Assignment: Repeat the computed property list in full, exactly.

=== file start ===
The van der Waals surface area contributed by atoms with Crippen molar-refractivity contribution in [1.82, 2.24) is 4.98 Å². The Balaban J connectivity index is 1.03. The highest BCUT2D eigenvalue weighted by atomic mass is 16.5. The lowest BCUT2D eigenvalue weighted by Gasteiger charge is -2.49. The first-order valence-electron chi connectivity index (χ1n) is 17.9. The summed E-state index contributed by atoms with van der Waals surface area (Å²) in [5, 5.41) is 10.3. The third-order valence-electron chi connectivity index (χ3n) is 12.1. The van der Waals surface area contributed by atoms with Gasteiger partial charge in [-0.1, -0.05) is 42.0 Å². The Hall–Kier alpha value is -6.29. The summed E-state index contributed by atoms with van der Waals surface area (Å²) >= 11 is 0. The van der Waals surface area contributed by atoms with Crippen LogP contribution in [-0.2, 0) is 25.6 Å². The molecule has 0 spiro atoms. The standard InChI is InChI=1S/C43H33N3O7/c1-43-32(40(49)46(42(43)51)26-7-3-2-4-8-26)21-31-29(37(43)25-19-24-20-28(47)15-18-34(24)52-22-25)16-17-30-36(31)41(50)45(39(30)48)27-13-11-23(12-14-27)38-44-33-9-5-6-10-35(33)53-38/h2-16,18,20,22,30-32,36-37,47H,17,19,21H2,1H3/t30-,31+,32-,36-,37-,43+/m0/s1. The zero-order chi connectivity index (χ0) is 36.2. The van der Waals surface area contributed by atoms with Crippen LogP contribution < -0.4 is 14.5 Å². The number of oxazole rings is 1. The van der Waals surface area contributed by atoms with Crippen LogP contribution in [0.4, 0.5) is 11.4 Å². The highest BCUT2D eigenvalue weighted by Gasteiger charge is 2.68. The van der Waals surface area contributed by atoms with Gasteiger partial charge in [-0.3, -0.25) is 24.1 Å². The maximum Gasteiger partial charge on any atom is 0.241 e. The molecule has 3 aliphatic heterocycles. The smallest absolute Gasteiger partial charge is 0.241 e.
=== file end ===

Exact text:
The van der Waals surface area contributed by atoms with Crippen molar-refractivity contribution in [1.82, 2.24) is 4.98 Å². The Balaban J connectivity index is 1.03. The highest BCUT2D eigenvalue weighted by atomic mass is 16.5. The lowest BCUT2D eigenvalue weighted by Gasteiger charge is -2.49. The first-order valence-electron chi connectivity index (χ1n) is 17.9. The summed E-state index contributed by atoms with van der Waals surface area (Å²) in [5, 5.41) is 10.3. The third-order valence-electron chi connectivity index (χ3n) is 12.1. The van der Waals surface area contributed by atoms with Gasteiger partial charge in [-0.1, -0.05) is 42.0 Å². The Hall–Kier alpha value is -6.29. The summed E-state index contributed by atoms with van der Waals surface area (Å²) >= 11 is 0. The van der Waals surface area contributed by atoms with Crippen LogP contribution in [-0.2, 0) is 25.6 Å². The molecule has 0 spiro atoms. The standard InChI is InChI=1S/C43H33N3O7/c1-43-32(40(49)46(42(43)51)26-7-3-2-4-8-26)21-31-29(37(43)25-19-24-20-28(47)15-18-34(24)52-22-25)16-17-30-36(31)41(50)45(39(30)48)27-13-11-23(12-14-27)38-44-33-9-5-6-10-35(33)53-38/h2-16,18,20,22,30-32,36-37,47H,17,19,21H2,1H3/t30-,31+,32-,36-,37-,43+/m0/s1. The zero-order chi connectivity index (χ0) is 36.2. The van der Waals surface area contributed by atoms with Crippen LogP contribution < -0.4 is 14.5 Å². The number of oxazole rings is 1. The van der Waals surface area contributed by atoms with Crippen LogP contribution in [0.4, 0.5) is 11.4 Å². The highest BCUT2D eigenvalue weighted by Gasteiger charge is 2.68. The van der Waals surface area contributed by atoms with Gasteiger partial charge in [-0.3, -0.25) is 24.1 Å². The maximum Gasteiger partial charge on any atom is 0.241 e. The molecule has 3 aliphatic heterocycles. The smallest absolute Gasteiger partial charge is 0.241 e.